WE C Hope Blog
July 11, World Population Day, focuses attention on the urgency and importance of population issues. Helen Dimaras Ph.D considers the effect of our expanding global population on the expected numbers of children who will develop eye cancer each year, and the provision of effective care to meet their needs.
Babies and young children rely on all their senses for learning and development, communication, comfort and coping. Jocelyn Leworthy, RECE, CIMI explores the role our senses play in daily life and development from our earliest days, and how we can encourage fun sensory stimulation to nourish young lives.
Infants experience a wide range of emotions, the depths of which are just beginning to be understood. Morgan Livingstone CCLS discusses how the external environment influences infant mental health, and the varied ways parents and medical professionals can help babies cope and thrive through medical interventions.
The body’s sensitive biological clock regulates sleep, which is vital to our physical and mental health. Dr. Iona Alexander explores how some effects of retinoblastoma treatment may disrupt this highly tuned system, and invites survivors to help researchers understand the relationship between these effects and sleep.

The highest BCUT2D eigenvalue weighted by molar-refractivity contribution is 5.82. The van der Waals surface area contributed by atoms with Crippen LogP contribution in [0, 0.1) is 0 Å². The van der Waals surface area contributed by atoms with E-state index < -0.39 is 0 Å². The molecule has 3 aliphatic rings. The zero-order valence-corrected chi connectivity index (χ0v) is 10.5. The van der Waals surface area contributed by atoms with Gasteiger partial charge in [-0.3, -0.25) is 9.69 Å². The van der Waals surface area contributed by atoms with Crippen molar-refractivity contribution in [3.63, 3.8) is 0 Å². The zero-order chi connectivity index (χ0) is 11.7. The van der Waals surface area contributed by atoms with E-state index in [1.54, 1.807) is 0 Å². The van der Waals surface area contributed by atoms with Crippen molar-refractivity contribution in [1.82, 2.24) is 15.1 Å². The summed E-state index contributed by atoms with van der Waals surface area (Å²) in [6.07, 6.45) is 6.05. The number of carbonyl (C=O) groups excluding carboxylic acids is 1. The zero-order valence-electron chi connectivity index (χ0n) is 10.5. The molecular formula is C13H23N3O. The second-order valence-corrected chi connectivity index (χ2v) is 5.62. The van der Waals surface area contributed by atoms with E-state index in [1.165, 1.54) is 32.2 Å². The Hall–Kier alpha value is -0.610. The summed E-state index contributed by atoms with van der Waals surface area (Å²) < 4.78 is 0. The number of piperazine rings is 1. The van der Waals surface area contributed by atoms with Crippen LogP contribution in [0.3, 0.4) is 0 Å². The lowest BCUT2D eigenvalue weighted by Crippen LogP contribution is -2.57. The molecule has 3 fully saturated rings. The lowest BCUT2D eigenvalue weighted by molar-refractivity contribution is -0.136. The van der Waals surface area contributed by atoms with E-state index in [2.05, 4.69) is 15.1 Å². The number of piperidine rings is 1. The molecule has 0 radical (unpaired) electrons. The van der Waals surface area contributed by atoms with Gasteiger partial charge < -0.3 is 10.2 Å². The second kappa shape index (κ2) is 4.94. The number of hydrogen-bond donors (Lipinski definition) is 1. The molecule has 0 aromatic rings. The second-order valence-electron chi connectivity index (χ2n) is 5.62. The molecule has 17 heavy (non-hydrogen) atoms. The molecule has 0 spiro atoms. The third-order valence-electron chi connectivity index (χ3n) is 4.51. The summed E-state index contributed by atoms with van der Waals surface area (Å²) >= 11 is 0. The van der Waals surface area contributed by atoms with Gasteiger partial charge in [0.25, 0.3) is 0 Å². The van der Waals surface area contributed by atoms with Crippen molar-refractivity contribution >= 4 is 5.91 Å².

On Saturday 12 May, International Nurses Day celebrates the incredible life-saving, life-changing work of nurses around the world. Janine Patterson shares the uncommon experience, benefit and burden of being a nurse when your child is diagnosed with cancer, and important things she has learned along the way.
Retinoblastoma survivor and WE C Hope co-founder / CEO, Abby White, considers the central importance of DNA and genetic knowledge in caring for the child and family. She introduces us to Alice, Jamie, Megan, Rachel, Peter and their families, to find out how genetic testing can influence treatment, screening and lifelong care.
Linda Conyard MGestT explores the grief that can arise from retinoblastoma diagnosis, treatment, eye removal surgery, loss of innocence, and mutilated family life. She considers the potential harm of suppressing this grief, and offers both families/survivors and medical professionals ways to prevent prolonged suffering.
Since the 1930s, Doctors Day (March 30) has recognized the contributions of physicians to the individual lives and communities they serve. Retinoblastoma survivor and WE C Hope USA President, Marissa Gonzalez, shares her experience of collaborating with doctors and medical staff to treat, cure and recover from cancer.
Google and social media play an increasingly significant role in the lives of families affected by retinoblastoma, but without careful use, they can complicate a child’s medical care and even put life at risk. Dr. Jesse Berry shares her recommendations for being a safely informed parent advocate in the modern hyper-connected age.
Brenda Gallie, global leader in retinoblastoma clinical care, research and innovation, discusses an exciting technology promising to improve care during treatment and beyond. DePICTRB supports collaboration among the child’s entire circle of care, gives parents open access to their child’s record, and empowers clinical research.